In July 2020, I decided that I wanted to increase my social media engagement and also take time to journal because I wasn’t consistent. In the midst of a pandemic and graduate school, I needed to do self-reflection and work on forgiveness. One book that encouraged me to start the journaling process was The Book of Forgiving: The Fourfold Path of Healing Ourselves by Desmond Tutu and Mpho Tutu. I remember crying my way through the first chapter because I was holding on to so much pain and grief. I put the book down for a bit, yet decided to finish it over a couple of weeks.
Shortly after, the journaling activity idea was created. I had so much fun creating images and journal prompts to get me through 31 days and even invited other folks along. The journal prompts were organized in a progression that went from looking at the past to looking at the future. Some of the prompts included questions like:
- How easy is it for you to forgive those who have caused you pain?
- How do you forgive yourself when you make a mistake?
- What are your best character traits?
- What is your favorite part of your daily routine?
- What’s a goal you want to accomplish and why?
The journaling prompt was a way to reflect on how we view ourselves and others. I’m sure you’ve heard the phrase “our perspective is our reality”. How and where we were raised, trauma from experiences, education, and other factors all impact our perspective. Earlier I mentioned how much pain and grief I was holding on to. I didn’t realize how much that pain obstructed my perspective and left me constantly feeling like a victim most of the time. I’m not discounting the trauma I’ve experienced in my life, but what I am saying is that the people who inflicted pain on me may have had self-esteem issues or their own trauma. I wasn’t being forgiving because I thought people should be honest, considerate, caring, and compassionate. I didn’t consider they were probably living through their own pain and I just happened to cross their path.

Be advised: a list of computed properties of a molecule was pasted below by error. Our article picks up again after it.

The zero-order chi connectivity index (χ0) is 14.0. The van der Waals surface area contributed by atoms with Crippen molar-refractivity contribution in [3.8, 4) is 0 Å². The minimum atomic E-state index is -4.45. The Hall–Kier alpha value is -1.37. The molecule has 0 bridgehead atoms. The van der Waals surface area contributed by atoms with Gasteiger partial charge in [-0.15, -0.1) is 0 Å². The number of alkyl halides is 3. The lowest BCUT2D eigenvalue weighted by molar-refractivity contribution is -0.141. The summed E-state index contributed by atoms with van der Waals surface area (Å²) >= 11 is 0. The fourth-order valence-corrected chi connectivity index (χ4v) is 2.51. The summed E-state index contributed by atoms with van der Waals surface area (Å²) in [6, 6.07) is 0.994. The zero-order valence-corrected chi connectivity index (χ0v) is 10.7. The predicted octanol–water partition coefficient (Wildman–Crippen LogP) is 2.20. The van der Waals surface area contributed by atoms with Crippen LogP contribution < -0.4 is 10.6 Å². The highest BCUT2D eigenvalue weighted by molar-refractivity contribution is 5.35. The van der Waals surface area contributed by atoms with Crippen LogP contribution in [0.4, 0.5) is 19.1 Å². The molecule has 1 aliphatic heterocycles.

Recently, I’ve been questioning me being a self-proclaimed introvert. Am I really an introvert or have I dimmed my own light to avoid being teased? Is my shyness natural or because of the environment I was raised in? I’ll never know for sure, but I can definitely work on myself. I know my best self. She’s not shy at all. My best self is engaging, funny, and creative. My best self misses people because of COVID. I also miss hugs…
Although it’s been three months since the journaling activity. I’m still working on growth, self-love and compassion, and empathy for others. It truly is a lifelong journey because sometimes it’s hard to forgive, especially when behaviors don’t change. I’ve even been questioning my new social work profession. That’s for another experience for another blog.
I used this journaling activity as a way continue on working telling my story so that I can help someone who may be in a situation I was once in and feel there’s no way out. I encourage you all to be the bridge and lend a hand or heart. Know you’re not alone and that we do need each other. We need love, support, and a sense of belonging. We also have to be accountable to our actions. For now, I’m working on being a better human being. By better I mean being conscious of how I treat others, taking care of myself so I have the energy to continue my purpose, being kind and friendly, and being a support system for loved ones and those in my circle.